The best Little Red Book since Marx’s?

One of my favourite flyfishing books is Jay Nicholls’ 1001 Fly Fishing Tips.

I’m lazy, you see. Not for me, ideally, wading through some step-by-step tome on casting technique or fly tying. Just give me a slender gem stuffed full of bite-sized Damascene moments that you can assimilate in an instant and which send you away with a rejuvenated optimism for angling.

It’s not just a fishing thing, either. I’ve never forgiven Ben Hogan for making golf sound like a double geometry lesson but nor have I ever forgotten the bizzare nugget of inspiration someone else provided in a magazine, that suggested I should putt with my eyes closed for improved ‘feel’ on the greens. The fact that it was only partially successful and made me look like an idiot can’t detract from its simple, eccentric charm.

Not quite so rooted in left field, 1001 Fly Fishing Tips is nevertheless full of equally intriguing, why-didn’t-I-think-of-that? pearls and I believe The Little Red Book of Fly Fishing could be cut from the same stone.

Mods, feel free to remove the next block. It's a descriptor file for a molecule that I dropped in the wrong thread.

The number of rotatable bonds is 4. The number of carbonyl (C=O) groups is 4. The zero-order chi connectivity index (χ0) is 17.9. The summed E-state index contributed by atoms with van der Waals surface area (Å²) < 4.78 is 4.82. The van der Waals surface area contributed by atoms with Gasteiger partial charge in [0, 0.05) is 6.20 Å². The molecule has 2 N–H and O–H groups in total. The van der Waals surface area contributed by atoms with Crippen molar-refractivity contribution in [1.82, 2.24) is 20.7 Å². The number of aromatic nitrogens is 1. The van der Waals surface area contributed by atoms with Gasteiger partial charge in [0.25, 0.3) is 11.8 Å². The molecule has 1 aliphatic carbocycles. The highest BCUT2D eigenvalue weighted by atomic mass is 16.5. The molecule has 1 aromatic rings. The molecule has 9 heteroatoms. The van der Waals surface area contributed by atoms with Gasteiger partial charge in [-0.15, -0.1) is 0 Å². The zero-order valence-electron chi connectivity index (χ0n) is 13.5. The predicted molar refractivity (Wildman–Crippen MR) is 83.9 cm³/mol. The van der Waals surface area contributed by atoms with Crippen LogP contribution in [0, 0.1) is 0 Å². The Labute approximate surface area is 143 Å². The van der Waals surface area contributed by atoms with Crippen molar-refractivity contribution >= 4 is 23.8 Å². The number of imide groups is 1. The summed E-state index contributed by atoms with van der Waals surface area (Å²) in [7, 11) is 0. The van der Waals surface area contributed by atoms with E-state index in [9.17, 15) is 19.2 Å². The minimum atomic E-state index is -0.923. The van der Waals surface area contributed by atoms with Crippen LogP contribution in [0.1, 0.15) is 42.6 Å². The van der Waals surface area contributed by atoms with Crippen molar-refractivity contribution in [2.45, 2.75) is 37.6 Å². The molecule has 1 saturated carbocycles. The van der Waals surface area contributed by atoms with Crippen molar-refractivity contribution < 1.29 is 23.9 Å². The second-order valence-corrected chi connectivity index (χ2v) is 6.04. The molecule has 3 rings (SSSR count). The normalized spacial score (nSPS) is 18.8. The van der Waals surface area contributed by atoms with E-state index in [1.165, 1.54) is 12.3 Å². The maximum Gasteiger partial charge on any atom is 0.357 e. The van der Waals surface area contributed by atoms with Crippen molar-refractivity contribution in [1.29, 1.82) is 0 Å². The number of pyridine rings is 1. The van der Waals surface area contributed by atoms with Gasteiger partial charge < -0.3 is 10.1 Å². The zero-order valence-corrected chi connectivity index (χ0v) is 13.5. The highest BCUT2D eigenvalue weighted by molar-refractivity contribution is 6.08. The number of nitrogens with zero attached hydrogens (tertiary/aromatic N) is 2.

Clearly of the opinion that you can only report on so many toxic assets and the geniuses behind them before it gets boring, Forbes, no less, has just offered a sneak preview of Kirk Deeter and the late Charlie Meyers’ book as part of their list of spring fishing tips.

“The Little Red Book of Fly Fishing contains 250 tips, covering casting, wading and fly selection, all written in bright, clear language”

Maybe Deeter’s offerings are old hat to some of you veterans but to a comparative lightweight like me, there’s enough enlightenment and contrariness in this brief peek at his thinking for me to add the title to my freeloading reviewer’s ‘wanted’ list.

I see only one problem. Added to Jay Nichols’ offering and assuming there’s no overlap, that will make it 1,251 tips all told, nestling between my desktop bookends.

I’m running out of excuses.

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Pic of the Day

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